To Ek Balam We Go!

Ek Balam, now that was an awesome site to explore! IMG_5086It’s only become a tourist attraction in the past few years, so they don’t have as many rules and regulations in place as some of the other places. This means you get to climb all over everything! I know that from an archaeological standpoint that that is very bad and it’s hard on the buildings but it was such a nice treat to get so close to everything instead of standing at a distance behind a tiny rope fence. Today’s tour guide was Alejandra Nunez – she had so many good tidbits of information about the site.

Look at that facade!

Look at that facade!

As an added bonus, the site has some of the best preserved reliefs on the facade of the temple representing the three planes of existence, the governor and the religious leader. The temple is also a tomb (yay dead things!). Fun, gory fact: they use the  femur of the previous ruler to make the scepter of power for the new governor/ruler. Less fun fact: in-breeding and physical deformities were common amongst the ruling class. Ah you win some, you lose some.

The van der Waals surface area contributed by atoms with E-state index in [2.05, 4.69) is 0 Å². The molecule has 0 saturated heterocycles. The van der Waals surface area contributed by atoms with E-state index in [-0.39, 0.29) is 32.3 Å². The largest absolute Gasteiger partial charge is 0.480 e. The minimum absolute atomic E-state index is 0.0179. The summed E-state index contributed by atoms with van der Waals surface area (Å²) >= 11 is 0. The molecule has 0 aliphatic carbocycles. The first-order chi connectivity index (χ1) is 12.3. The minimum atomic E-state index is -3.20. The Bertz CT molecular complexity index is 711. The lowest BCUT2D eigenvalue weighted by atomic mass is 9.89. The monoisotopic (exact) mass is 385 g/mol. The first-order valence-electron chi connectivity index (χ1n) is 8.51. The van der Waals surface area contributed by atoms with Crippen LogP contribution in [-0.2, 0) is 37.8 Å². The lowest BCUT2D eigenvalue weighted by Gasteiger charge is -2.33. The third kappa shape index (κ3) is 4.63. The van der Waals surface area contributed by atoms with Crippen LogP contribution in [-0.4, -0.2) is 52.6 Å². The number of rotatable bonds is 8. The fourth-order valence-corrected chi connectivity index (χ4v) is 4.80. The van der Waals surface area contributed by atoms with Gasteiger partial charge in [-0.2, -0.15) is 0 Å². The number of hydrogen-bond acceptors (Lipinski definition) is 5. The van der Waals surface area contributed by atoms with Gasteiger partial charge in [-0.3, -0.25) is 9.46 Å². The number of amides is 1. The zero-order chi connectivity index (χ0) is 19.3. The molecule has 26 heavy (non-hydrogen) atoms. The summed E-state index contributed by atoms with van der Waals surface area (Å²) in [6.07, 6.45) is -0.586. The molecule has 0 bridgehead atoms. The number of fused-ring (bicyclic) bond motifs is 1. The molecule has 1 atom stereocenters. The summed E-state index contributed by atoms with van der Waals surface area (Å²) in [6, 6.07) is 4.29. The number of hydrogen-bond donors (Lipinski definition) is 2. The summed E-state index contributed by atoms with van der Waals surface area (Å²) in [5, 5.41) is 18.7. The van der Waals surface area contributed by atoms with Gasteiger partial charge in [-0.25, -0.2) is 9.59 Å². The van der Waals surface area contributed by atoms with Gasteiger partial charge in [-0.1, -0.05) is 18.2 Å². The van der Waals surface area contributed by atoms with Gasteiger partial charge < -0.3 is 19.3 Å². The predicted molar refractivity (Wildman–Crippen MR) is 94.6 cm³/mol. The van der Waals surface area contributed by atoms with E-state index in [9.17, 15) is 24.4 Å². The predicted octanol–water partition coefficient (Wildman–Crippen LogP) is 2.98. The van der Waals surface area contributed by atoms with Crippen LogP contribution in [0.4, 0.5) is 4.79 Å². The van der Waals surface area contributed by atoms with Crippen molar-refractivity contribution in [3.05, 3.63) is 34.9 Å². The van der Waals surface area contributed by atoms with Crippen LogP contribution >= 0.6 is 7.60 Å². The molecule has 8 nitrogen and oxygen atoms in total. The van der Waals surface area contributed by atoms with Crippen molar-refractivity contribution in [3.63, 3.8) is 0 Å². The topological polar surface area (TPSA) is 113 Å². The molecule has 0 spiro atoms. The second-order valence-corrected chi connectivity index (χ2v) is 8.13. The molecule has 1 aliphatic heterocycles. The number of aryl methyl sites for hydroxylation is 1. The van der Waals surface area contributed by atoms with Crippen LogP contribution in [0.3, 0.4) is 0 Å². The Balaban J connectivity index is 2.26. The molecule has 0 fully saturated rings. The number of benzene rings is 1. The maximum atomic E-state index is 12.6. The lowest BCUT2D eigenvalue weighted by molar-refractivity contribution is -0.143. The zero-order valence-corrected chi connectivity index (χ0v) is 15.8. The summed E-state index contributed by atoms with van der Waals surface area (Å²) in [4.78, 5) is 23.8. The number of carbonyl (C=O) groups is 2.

The entrance gate to the complex, opposite the stairs are steep ramps which force you into a more reverent position as you climb up them

The entrance gate to the complex, opposite the stairs are steep ramps which force you into a more reverent position as you climb up them

They have a fantastic temple to climb up too, it’s about 32m high, with some great panoramic views of the jungle and the rest of the site (that’s where I took my blog profile pic from).  IMG_5064The steps at the bottom are a bit tricky though – they get wider and a lot more slick which is less helpful when your short legs are getting a bit fatigued from climbing down. But there were no casualties, at least not while we were there.

Out damn spirits, out!

Out damn spirits, out!

We finished off the day with lunch at a local Mayan village – I highly recommend eating the local food, it was so fresh and delicious. But not the water, never the water. Then another round with a shaman and a plunge in a much larger cenote (this one we rappelled 25m down to the frigid water)  before calling it a day.

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